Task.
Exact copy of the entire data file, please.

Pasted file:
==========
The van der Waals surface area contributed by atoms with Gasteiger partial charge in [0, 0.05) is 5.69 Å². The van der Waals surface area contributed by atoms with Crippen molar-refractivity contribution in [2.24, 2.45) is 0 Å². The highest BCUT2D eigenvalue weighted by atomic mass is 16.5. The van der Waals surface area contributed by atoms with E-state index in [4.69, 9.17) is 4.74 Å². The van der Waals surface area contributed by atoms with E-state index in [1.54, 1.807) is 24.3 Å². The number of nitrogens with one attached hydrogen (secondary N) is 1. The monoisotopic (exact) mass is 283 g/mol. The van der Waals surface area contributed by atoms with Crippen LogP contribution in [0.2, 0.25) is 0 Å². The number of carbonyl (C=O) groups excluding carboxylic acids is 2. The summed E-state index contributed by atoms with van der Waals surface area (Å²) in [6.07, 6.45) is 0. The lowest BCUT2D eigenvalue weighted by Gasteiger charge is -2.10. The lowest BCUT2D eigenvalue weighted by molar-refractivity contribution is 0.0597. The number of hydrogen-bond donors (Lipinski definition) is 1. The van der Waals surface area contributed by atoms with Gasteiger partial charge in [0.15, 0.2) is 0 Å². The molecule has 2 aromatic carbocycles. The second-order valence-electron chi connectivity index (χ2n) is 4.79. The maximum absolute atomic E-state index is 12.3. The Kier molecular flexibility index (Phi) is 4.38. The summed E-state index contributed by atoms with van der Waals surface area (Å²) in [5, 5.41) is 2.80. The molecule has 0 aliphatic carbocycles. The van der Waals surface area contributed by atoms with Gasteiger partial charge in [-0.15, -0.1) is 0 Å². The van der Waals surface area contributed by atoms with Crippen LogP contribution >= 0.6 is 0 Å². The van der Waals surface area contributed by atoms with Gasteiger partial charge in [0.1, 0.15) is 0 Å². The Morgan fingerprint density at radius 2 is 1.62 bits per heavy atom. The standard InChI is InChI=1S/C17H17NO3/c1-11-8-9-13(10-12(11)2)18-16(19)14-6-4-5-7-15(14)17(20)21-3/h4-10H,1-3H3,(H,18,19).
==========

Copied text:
The van der Waals surface area contributed by atoms with Gasteiger partial charge in [0, 0.05) is 5.69 Å². The van der Waals surface area contributed by atoms with Crippen molar-refractivity contribution in [2.24, 2.45) is 0 Å². The highest BCUT2D eigenvalue weighted by atomic mass is 16.5. The van der Waals surface area contributed by atoms with E-state index in [4.69, 9.17) is 4.74 Å². The van der Waals surface area contributed by atoms with E-state index in [1.54, 1.807) is 24.3 Å². The number of nitrogens with one attached hydrogen (secondary N) is 1. The monoisotopic (exact) mass is 283 g/mol. The van der Waals surface area contributed by atoms with Crippen LogP contribution in [0.2, 0.25) is 0 Å². The number of carbonyl (C=O) groups excluding carboxylic acids is 2. The summed E-state index contributed by atoms with van der Waals surface area (Å²) in [6.07, 6.45) is 0. The lowest BCUT2D eigenvalue weighted by Gasteiger charge is -2.10. The lowest BCUT2D eigenvalue weighted by molar-refractivity contribution is 0.0597. The number of hydrogen-bond donors (Lipinski definition) is 1. The van der Waals surface area contributed by atoms with Gasteiger partial charge in [0.15, 0.2) is 0 Å². The molecule has 2 aromatic carbocycles. The second-order valence-electron chi connectivity index (χ2n) is 4.79. The maximum absolute atomic E-state index is 12.3. The Kier molecular flexibility index (Phi) is 4.38. The summed E-state index contributed by atoms with van der Waals surface area (Å²) in [5, 5.41) is 2.80. The molecule has 0 aliphatic carbocycles. The van der Waals surface area contributed by atoms with Gasteiger partial charge in [-0.15, -0.1) is 0 Å². The van der Waals surface area contributed by atoms with Crippen LogP contribution >= 0.6 is 0 Å². The van der Waals surface area contributed by atoms with Gasteiger partial charge in [0.1, 0.15) is 0 Å². The Morgan fingerprint density at radius 2 is 1.62 bits per heavy atom. The standard InChI is InChI=1S/C17H17NO3/c1-11-8-9-13(10-12(11)2)18-16(19)14-6-4-5-7-15(14)17(20)21-3/h4-10H,1-3H3,(H,18,19).